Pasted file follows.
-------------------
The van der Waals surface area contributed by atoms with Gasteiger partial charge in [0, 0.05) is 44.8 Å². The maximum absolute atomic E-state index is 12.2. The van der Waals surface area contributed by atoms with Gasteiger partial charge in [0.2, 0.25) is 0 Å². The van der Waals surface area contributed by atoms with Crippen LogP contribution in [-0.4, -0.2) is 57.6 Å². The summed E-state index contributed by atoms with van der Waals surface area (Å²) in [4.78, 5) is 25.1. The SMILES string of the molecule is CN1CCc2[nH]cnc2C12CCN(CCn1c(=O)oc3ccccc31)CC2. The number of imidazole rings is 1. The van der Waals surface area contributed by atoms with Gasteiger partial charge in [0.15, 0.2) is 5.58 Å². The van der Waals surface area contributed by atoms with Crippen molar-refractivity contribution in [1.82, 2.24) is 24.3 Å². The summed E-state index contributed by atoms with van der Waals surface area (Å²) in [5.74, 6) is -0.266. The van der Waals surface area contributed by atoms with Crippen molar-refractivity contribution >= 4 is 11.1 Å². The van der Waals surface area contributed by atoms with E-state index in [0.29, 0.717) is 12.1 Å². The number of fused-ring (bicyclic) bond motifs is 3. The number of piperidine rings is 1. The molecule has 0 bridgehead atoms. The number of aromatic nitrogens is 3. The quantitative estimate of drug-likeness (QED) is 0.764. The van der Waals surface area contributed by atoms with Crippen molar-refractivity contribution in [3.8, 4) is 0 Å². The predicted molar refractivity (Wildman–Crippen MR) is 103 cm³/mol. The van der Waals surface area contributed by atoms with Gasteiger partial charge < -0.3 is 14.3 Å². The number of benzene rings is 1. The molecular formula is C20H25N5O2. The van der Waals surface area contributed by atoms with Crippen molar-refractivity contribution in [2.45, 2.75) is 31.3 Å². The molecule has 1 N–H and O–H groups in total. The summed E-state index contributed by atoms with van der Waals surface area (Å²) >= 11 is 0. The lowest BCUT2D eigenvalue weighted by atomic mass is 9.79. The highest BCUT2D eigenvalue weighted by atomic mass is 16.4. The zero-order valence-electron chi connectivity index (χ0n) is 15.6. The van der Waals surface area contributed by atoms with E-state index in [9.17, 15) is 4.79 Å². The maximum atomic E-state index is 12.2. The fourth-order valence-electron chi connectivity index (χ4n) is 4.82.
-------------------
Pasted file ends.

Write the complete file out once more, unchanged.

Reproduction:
The van der Waals surface area contributed by atoms with Gasteiger partial charge in [0, 0.05) is 44.8 Å². The maximum absolute atomic E-state index is 12.2. The van der Waals surface area contributed by atoms with Gasteiger partial charge in [0.2, 0.25) is 0 Å². The van der Waals surface area contributed by atoms with Crippen LogP contribution in [-0.4, -0.2) is 57.6 Å². The summed E-state index contributed by atoms with van der Waals surface area (Å²) in [4.78, 5) is 25.1. The SMILES string of the molecule is CN1CCc2[nH]cnc2C12CCN(CCn1c(=O)oc3ccccc31)CC2. The number of imidazole rings is 1. The van der Waals surface area contributed by atoms with Gasteiger partial charge in [0.15, 0.2) is 5.58 Å². The van der Waals surface area contributed by atoms with Crippen molar-refractivity contribution in [1.82, 2.24) is 24.3 Å². The summed E-state index contributed by atoms with van der Waals surface area (Å²) in [5.74, 6) is -0.266. The van der Waals surface area contributed by atoms with Crippen molar-refractivity contribution >= 4 is 11.1 Å². The van der Waals surface area contributed by atoms with E-state index in [0.29, 0.717) is 12.1 Å². The number of fused-ring (bicyclic) bond motifs is 3. The number of piperidine rings is 1. The molecule has 0 bridgehead atoms. The number of aromatic nitrogens is 3. The quantitative estimate of drug-likeness (QED) is 0.764. The van der Waals surface area contributed by atoms with Crippen molar-refractivity contribution in [3.8, 4) is 0 Å². The predicted molar refractivity (Wildman–Crippen MR) is 103 cm³/mol. The van der Waals surface area contributed by atoms with Gasteiger partial charge < -0.3 is 14.3 Å². The number of benzene rings is 1. The molecular formula is C20H25N5O2. The van der Waals surface area contributed by atoms with Crippen molar-refractivity contribution in [2.45, 2.75) is 31.3 Å². The molecule has 1 N–H and O–H groups in total. The summed E-state index contributed by atoms with van der Waals surface area (Å²) >= 11 is 0. The lowest BCUT2D eigenvalue weighted by atomic mass is 9.79. The highest BCUT2D eigenvalue weighted by atomic mass is 16.4. The zero-order valence-electron chi connectivity index (χ0n) is 15.6. The van der Waals surface area contributed by atoms with E-state index in [9.17, 15) is 4.79 Å². The maximum atomic E-state index is 12.2. The fourth-order valence-electron chi connectivity index (χ4n) is 4.82.